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Some charter schools, teachers agree on reopening plans; CTU wonders why CPS cannot do the same

Some charter schools have postponed reopening and others are working virtually until a full agreement is reached.

CTU members may refuse to work in-person if an agreement is not reached with CPS.
Chicago Teachers Union members may refuse to work in-person if an agreement is not reached with Chicago Public Schools.
Ashlee Rezin Garcia/Sun-Times file

Teachers working for some charter school operators have reached agreements about reopening schools while the Chicago Teachers Union continues to negotiate with Chicago Public Schools.

Charter operators Passages, Acero and Latino Youth are moving ahead on schedules different from Chicago Public Schools, some postponing reopening plans altogether and others working virtually until a full agreement is reached.

“They have been able to get agreements based on safety and humanity … the demands are very similar, if not the same.” CTU Vice President Stacy Davis Gates said Friday. “The only block in this, the only person choosing a lockout of educators is the mayor and the Chicago Public Schools.”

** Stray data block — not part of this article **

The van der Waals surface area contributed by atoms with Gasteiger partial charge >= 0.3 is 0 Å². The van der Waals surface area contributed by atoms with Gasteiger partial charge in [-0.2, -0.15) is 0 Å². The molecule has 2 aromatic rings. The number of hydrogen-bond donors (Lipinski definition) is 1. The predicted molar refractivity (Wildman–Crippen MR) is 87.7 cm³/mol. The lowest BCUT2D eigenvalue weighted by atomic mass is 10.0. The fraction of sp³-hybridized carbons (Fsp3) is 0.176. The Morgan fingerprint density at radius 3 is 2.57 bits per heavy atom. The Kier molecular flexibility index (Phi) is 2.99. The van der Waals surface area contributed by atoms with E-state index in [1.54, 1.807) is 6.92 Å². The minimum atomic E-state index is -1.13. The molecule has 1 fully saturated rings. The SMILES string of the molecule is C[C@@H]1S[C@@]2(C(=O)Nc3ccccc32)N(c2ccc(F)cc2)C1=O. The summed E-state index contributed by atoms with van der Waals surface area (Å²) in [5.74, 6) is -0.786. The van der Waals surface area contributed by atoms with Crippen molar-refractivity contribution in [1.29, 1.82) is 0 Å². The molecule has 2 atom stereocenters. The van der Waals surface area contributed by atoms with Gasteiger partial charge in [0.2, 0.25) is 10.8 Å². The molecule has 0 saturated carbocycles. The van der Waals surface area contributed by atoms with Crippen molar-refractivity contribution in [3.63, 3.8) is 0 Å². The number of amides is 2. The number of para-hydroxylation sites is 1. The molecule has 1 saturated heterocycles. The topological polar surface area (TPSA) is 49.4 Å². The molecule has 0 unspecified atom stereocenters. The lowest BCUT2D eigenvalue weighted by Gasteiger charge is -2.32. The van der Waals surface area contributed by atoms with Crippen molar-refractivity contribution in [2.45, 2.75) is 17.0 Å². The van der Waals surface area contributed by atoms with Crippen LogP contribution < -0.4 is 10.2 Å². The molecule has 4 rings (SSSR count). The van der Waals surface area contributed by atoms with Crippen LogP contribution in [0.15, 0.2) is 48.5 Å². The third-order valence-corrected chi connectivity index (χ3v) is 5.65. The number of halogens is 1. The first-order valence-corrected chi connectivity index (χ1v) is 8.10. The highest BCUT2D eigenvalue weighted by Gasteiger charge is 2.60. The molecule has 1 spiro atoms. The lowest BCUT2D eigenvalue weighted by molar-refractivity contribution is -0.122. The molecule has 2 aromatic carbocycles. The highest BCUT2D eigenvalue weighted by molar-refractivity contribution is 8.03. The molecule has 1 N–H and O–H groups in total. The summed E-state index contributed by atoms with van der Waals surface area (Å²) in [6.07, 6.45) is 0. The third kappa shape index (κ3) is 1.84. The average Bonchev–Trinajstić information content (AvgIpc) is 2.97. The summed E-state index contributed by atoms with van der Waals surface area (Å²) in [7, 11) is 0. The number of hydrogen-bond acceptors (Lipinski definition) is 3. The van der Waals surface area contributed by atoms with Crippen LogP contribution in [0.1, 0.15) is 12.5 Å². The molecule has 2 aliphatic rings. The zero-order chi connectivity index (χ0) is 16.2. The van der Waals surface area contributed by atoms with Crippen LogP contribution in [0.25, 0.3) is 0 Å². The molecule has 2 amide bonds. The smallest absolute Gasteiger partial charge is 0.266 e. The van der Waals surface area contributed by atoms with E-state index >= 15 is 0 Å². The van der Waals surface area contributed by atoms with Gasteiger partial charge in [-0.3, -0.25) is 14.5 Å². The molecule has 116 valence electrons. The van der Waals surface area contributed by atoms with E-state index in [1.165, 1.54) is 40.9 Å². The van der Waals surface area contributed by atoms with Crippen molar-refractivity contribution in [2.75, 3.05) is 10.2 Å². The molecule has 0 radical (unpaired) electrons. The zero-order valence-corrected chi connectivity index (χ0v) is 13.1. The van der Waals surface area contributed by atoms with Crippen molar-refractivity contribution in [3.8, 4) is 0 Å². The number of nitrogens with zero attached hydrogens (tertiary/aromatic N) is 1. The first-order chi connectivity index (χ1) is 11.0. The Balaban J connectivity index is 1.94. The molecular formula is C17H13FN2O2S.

Passage Charter School and the union agreed the school's reopening plan would follow the Department of Public Health's metrics and will only consider reopening if metrics such as test positivity rates are at a minimum in the areas students live.

“We stood together, and we said that we would only go back if these things were met. And our employer agreed because there's a sense of humanity and understanding that we all need to protect the people that we work with and the communities that we serve,” Passages teacher Ann Stella-Tayler said.

Teachers at Latino Youth High School are still bargaining while continuing to teach remotely. They were asked to go back to the classroom in August.

All instructors decided not to return to the building, teacher Juan Tolentino said. So far, Tolentino said no one's pay has been affected by that decision and no one has been disciplined.

CPS teachers are voting on a resolution that would see them refuse to work in person until an agreement is reached between the CTU and CPS, a move the district said would be an “illegal strike.”

About 90 preschool and special education teachers and clinicians who have refused to report to their schools have been locked out of virtual learning and had their pay withheld.